1925 __ Electrodynamic transducer
‣ Comment : C.W. Rice and E.W. Kellogg perfect the dynamic loudspeaker. — The electrodynamic transducer as invented by C.W. Rice and E.W. Kellog in 1925 still forms the basis for the majority of loudspeakers in use today and the principle has only seen marginal changes within nearly 75 years. The widespread use can not be justified by superior performance, in fact the principle of electric-acoustic conversion is limited by numerous fundamental problems, that makes this ultimate stage in the audio chain the weakest – by far. One essential limitation is the striking inefficiency. Generally, a given amount of acoustic power requires orders of magnitude higher power input delivered by the power amplifier. The power amplifier has the task of amplifying the audio signal to a level that, combined with sufficient current to move the coil, produces the desired acoustic level from the loudspeaker. The poor loudspeaker efficiency is very unfortunate, since power amplifiers generally have to be capable of delivering large amounts of undistorted power, to produce the subjective levels demanded by the consumer. (Compiled from various sources) — The invention of the loudspeaker : first designed by E. W. Siemens of Germany in 1877 (Edison was busy with the phonograph just at that moment, or he surely would have gotten involved) but perfected by C. W. Rice and E. W. Kellog in 1925, and further by P. J. Walker in 1957 (Dummer 63, 151). The loudspeaker allows electronics to propel a voice, even one in a body which has not developed its voice for projection purposes. This means a performing body no longer needs to train its voice to perform in a large space and be heard by large numbers of people. A person's voice can sound bigger just by applying electronics. (Sam McBride)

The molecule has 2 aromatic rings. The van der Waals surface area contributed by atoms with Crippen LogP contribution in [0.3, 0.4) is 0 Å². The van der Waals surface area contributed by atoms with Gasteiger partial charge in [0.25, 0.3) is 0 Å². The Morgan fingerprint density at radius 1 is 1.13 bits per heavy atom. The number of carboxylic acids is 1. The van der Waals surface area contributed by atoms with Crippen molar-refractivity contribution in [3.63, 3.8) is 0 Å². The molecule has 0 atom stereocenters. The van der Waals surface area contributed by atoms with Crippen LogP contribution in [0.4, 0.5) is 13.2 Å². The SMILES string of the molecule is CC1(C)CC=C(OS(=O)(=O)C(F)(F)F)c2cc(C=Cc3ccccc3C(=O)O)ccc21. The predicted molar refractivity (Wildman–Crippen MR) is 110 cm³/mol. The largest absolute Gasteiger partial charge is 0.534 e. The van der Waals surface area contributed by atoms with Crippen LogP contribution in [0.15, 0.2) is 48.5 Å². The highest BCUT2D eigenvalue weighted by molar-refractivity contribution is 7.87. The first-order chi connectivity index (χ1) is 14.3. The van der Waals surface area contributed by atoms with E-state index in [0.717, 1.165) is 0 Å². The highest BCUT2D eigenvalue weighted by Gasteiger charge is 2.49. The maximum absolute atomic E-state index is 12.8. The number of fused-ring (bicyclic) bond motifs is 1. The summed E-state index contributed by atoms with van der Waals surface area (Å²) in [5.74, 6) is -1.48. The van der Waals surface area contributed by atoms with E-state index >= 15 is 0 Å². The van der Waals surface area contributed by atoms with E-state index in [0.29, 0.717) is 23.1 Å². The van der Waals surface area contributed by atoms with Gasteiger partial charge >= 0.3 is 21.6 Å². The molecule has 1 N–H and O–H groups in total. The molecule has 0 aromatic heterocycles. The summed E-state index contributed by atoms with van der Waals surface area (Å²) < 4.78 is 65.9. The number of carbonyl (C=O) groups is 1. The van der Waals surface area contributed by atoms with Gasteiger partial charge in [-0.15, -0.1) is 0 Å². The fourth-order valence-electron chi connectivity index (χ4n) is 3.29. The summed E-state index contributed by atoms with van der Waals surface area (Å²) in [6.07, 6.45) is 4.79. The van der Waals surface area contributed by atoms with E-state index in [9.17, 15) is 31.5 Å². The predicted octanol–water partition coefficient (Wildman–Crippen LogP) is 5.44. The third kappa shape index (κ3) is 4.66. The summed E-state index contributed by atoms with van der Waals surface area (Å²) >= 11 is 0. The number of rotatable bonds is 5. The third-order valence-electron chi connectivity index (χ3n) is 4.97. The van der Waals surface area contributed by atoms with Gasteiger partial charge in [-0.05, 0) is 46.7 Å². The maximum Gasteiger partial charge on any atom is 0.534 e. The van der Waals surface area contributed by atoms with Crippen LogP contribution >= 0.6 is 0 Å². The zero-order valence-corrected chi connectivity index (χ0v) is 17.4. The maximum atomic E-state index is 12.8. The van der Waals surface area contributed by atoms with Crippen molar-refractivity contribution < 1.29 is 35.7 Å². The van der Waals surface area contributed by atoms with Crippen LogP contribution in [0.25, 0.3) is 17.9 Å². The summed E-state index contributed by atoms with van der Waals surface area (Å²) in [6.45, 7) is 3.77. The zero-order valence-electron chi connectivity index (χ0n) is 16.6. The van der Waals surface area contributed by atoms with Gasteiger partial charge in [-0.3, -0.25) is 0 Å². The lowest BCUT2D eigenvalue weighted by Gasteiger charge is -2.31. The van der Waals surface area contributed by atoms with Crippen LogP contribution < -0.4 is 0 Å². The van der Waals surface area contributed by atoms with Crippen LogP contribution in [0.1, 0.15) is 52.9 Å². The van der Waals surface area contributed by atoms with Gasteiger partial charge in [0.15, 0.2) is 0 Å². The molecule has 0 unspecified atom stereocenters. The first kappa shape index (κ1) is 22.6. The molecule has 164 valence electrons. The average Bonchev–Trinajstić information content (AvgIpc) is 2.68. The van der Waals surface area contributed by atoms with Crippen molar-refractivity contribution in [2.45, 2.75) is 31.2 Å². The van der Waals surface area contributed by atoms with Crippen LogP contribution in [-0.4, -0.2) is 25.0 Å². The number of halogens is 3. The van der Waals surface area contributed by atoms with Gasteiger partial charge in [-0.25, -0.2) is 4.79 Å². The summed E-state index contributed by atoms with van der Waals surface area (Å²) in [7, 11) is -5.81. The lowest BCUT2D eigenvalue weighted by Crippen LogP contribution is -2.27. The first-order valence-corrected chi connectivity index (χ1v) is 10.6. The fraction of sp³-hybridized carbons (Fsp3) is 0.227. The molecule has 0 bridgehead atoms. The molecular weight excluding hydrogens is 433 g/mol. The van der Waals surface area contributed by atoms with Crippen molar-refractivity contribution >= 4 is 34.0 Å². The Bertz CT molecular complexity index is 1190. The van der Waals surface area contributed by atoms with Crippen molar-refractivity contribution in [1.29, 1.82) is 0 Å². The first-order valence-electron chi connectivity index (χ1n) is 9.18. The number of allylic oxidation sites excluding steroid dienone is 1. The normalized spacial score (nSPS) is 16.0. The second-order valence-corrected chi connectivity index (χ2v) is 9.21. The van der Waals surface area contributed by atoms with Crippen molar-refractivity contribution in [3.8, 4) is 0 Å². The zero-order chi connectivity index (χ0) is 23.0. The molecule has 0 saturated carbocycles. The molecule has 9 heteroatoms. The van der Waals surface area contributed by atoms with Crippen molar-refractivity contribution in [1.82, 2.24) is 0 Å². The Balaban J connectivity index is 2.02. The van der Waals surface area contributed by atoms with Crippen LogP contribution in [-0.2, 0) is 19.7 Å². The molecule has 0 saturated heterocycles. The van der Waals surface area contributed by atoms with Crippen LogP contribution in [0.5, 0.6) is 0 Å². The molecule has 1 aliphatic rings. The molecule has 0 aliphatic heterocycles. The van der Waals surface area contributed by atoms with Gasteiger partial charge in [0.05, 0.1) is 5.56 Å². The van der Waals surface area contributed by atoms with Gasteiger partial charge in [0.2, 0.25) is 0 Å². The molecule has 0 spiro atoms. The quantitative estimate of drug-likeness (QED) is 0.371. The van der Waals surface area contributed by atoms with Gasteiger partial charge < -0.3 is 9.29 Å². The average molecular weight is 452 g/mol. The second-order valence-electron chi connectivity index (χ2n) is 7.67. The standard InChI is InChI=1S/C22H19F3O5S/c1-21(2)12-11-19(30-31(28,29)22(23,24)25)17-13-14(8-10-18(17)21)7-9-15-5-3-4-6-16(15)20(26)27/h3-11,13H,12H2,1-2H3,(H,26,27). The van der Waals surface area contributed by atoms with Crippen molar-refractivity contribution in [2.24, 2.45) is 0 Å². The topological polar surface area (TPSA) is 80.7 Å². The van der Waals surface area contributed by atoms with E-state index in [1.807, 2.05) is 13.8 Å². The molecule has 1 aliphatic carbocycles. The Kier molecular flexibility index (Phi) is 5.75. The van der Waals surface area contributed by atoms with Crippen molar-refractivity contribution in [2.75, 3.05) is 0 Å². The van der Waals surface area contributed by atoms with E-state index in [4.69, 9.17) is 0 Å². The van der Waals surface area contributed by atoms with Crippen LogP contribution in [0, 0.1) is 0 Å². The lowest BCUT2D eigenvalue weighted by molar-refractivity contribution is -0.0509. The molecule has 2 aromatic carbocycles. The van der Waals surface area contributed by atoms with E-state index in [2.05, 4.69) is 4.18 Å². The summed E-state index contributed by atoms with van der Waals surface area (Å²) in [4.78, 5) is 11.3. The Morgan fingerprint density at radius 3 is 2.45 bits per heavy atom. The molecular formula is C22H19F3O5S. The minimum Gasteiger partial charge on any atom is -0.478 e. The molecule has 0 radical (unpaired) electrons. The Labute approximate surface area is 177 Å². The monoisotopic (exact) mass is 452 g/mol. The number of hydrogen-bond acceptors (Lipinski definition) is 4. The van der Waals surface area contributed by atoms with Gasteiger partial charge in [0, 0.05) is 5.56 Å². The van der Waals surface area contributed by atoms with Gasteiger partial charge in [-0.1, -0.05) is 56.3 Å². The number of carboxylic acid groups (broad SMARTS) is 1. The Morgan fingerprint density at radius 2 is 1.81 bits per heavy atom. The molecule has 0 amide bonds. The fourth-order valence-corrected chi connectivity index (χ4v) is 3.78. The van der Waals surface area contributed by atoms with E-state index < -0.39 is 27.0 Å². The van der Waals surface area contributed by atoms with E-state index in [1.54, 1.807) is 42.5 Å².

‣ Source : McBride, Sam (1997), “Sing the Body Electronic: American Invention in Contemporary Performance”, DeVry Institute of Technology, Sycamore 97.3.
‣ Urls : http://www.oldradio.com/archives/international/japan.html (last visited ) http://audiolabo.free.fr/revue1999/content/anderson11.htm (last visited )
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